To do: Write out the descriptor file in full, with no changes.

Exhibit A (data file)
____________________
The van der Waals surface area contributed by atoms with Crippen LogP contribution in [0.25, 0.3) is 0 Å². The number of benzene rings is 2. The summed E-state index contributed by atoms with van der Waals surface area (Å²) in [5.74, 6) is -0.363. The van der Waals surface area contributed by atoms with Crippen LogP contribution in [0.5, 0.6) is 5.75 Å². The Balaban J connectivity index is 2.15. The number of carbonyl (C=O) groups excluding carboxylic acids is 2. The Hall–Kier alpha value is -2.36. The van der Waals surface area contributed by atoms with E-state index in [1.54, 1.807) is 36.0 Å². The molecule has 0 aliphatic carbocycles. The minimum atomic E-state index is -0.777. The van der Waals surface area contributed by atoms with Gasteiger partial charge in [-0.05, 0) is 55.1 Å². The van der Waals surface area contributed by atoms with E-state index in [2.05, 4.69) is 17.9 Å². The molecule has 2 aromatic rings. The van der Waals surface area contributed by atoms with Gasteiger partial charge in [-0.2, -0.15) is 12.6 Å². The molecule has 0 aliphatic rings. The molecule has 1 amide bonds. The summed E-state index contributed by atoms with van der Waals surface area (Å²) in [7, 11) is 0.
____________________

The van der Waals surface area contributed by atoms with Crippen LogP contribution in [0.25, 0.3) is 0 Å². The number of benzene rings is 2. The summed E-state index contributed by atoms with van der Waals surface area (Å²) in [5.74, 6) is -0.363. The van der Waals surface area contributed by atoms with Crippen LogP contribution in [0.5, 0.6) is 5.75 Å². The Balaban J connectivity index is 2.15. The number of carbonyl (C=O) groups excluding carboxylic acids is 2. The Hall–Kier alpha value is -2.36. The van der Waals surface area contributed by atoms with E-state index in [1.54, 1.807) is 36.0 Å². The molecule has 0 aliphatic carbocycles. The minimum atomic E-state index is -0.777. The van der Waals surface area contributed by atoms with Gasteiger partial charge in [-0.05, 0) is 55.1 Å². The van der Waals surface area contributed by atoms with E-state index in [2.05, 4.69) is 17.9 Å². The molecule has 2 aromatic rings. The van der Waals surface area contributed by atoms with Gasteiger partial charge in [-0.2, -0.15) is 12.6 Å². The molecule has 0 aliphatic rings. The molecule has 1 amide bonds. The summed E-state index contributed by atoms with van der Waals surface area (Å²) in [7, 11) is 0.